At 102 years old, Ruby Reichheld is among 20 residents of Anson Place retirement home that will have to find a new place to live when that section of the Hagersville facility ceases operations. Photo submitted by the Reichheld family

At 102 years old, Ruby Reichheld will soon have to find a new place to live.

Reichheld moved into the retirement home at Anson Place Care Centre in Hagersville five years ago.

The centenarian will be on the move again this fall, after she and 19 other residents were told they have to vacate their rooms by September because the company is shutting down the 41-bed retirement home on the main floor.

Reichheld’s son, Rob Ferguson, said the news came “out of the blue” during a May 4 meeting for residents and caregivers chaired by Linda Calabrese, senior vice-president of operations with Responsive Management Inc., whose subsidiary, Rykka Care Homes, operates Anson Place.

Attendees had no inkling of what they were about to learn and not everyone had family members there, said Ferguson.

“So some of these residents, in their senior years, faced this information on their own,” he said.

“They were told there was no money to be made on the retirement floor — (the company) couldn’t make money at the rates they were charging.”

The long-term care facility on the second floor, with a capacity for 61 residents, is to remain open, said Nicola Major, vice-president of communications with Responsive Group Inc. 

“After conducting a thorough review of the long-term viability of Anson Place’s retirement operations, we came to the difficult decision to close the retirement section of the home,” Major said in an email to The Spectator.

“The 20 retirement residents, their families and our team members were informed late last week, and we anticipate the retirement operations will wind down in early September.”

Ferguson was surprised when no written notice of the change followed the meeting, especially as he is his mother’s power of attorney.

“This is quite a stressful situation for my mother and other residents like her,” Ferguson wrote in an email to Calabrese, who assured him residents would be helped through the change.

“We understand how upsetting this is for all,” Calabrese wrote.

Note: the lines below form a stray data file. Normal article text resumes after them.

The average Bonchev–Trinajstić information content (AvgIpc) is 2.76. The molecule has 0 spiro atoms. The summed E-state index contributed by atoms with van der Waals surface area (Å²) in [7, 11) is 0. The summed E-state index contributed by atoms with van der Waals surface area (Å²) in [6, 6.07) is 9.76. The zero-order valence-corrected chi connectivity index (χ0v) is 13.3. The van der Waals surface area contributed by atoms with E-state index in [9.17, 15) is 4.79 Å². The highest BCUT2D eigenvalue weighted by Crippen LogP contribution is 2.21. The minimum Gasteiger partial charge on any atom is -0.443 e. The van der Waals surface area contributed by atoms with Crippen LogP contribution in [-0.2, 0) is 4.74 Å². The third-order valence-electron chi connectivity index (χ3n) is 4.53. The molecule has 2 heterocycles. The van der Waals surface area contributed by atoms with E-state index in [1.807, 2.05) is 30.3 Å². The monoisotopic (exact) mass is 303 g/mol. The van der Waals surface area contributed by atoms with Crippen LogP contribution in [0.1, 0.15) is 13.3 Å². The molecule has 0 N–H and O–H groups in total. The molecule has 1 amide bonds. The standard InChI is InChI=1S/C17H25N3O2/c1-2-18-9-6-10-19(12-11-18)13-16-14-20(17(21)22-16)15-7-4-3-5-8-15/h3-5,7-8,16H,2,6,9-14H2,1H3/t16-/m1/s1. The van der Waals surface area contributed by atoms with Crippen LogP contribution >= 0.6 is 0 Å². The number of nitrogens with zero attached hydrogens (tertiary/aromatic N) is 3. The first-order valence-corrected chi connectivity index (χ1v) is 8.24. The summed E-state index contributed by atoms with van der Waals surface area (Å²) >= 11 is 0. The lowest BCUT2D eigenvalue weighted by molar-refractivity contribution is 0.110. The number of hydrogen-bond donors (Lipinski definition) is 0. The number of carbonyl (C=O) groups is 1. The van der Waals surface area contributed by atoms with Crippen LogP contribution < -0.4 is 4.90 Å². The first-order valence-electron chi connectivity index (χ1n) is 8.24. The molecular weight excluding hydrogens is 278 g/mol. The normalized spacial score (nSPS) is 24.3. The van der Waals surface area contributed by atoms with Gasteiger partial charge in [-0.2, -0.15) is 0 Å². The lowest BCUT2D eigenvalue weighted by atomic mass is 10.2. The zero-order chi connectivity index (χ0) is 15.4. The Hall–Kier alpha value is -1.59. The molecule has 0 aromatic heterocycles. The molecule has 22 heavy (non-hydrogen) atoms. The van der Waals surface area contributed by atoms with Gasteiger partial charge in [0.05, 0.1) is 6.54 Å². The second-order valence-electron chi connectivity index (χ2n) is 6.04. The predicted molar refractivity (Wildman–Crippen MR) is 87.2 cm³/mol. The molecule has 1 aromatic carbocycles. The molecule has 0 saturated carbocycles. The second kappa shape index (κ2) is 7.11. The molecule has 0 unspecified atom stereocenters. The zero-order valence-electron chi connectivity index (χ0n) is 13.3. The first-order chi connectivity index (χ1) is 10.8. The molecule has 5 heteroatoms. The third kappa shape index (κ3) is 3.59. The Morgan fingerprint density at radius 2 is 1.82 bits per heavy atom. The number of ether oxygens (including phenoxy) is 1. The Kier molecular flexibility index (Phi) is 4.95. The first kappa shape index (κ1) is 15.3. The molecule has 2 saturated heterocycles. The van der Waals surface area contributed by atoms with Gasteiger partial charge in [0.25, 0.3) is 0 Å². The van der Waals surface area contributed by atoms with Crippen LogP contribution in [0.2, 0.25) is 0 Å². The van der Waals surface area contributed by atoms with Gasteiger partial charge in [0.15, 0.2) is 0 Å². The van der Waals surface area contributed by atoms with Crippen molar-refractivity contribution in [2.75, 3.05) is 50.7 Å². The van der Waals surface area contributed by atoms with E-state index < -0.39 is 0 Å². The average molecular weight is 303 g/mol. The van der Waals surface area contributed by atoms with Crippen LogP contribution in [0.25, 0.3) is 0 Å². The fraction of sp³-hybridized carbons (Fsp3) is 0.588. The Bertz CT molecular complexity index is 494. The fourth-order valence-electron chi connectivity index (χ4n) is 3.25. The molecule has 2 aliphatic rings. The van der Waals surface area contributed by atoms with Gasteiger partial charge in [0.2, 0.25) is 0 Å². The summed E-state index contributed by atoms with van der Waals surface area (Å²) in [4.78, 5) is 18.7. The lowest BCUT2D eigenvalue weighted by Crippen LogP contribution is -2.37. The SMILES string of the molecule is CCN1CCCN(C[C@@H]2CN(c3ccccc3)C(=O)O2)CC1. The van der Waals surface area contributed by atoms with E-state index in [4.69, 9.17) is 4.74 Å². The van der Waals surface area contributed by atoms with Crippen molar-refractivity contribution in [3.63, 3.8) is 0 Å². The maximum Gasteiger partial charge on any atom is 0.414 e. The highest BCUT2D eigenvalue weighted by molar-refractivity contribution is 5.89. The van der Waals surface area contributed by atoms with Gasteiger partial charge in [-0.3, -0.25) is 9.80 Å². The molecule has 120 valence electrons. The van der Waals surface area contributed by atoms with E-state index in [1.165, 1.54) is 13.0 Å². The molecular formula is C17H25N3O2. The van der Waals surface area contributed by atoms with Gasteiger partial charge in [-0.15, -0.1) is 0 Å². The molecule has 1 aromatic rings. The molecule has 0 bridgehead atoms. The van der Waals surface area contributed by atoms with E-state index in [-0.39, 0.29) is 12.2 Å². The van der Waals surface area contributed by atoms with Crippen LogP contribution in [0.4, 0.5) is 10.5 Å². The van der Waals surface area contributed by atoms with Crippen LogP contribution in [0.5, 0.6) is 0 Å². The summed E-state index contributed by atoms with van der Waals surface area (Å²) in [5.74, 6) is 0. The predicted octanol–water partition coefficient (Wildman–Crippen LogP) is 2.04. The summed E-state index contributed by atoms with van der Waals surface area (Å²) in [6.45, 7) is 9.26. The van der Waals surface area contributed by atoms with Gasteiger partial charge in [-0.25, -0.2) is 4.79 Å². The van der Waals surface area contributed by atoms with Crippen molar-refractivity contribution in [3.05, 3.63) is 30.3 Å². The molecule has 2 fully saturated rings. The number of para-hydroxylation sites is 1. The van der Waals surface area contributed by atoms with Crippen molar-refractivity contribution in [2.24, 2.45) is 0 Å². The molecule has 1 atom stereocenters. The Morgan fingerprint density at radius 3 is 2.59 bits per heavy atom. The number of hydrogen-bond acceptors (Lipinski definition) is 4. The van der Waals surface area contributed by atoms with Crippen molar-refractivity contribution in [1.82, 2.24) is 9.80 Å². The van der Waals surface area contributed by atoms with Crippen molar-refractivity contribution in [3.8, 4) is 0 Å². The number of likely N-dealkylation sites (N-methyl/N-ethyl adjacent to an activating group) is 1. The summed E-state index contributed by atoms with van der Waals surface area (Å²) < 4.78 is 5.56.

“The plan is to meet with residents one on one to give them the necessary information and assistance.” 

Major told The Spectator no residents will be evicted before finding a new place to live.

“Our priority is to ensure every resident finds a new home, and we have a team of people who will be working closely with residents and their families,” Major said.

“It is important to note that the transition process for the residents to a new home will take precedence over any specific timeline.”

Compounding the challenge for current Anson Place residents is the dearth of retirement home spaces locally. Leisure Living Retirement Home in Jarvis recently sent a representative to Anson Place to make a presentation to residents.

Ferguson said his mother was “stoical” upon learning she would have to move.

She is already on the waiting list to move to the long-term care floor at Anson Place, but Ferguson said the family had not counted on having to convince her of the necessity quite yet.

“I take her out for breakfast. We go for walks. She dresses herself, makes her own bed. Pretty good for 102,” Ferguson said, adding his mother is “of sound mind and takes care of herself except for baths and meals.”

“She’s doing remarkably well on her own, and we’d rather keep it that way for her as long as possible,” he said.

Ferguson is frustrated that Anson Place received provincial funding last year — $401,000 to hire more staff, with plans announced in April 2022 for 68 new and 60 upgraded beds — only to turn around and close the retirement home.

It is unclear how the retirement home floor will be used once all residents have moved out. Ferguson had heard a rumour the company was going to convert the single rooms into double-occupancy long-term care rooms, but Major said that is not the case.

“There are no plans to redevelop or convert the retirement home area,” she said.

Anson Place executive director Lisa Roth was not available for comment.

Anson Place became nationally known in the early days of the COVID-19 pandemic when an outbreak of the virus inside the facility killed 27 residents in less than a month.

Reichheld tested positive during the outbreak, but recovered.

Now her son worries that moving out of her “perfect” single room into long-term care could prematurely hasten her decline.

“Because she’s going to have to share with someone else that may need a lot more support, in a room that’s maybe no bigger than the one she has now,” Ferguson said.

“It is a disruption, quite a bit, and might accelerate her passing.”

By J.P. Antonacci, Local Journalism Initiative Reporter

Original Published on May 11, 2023 at 13:18

This item reprinted with permission from   The Spectator   Hamilton, Ontario
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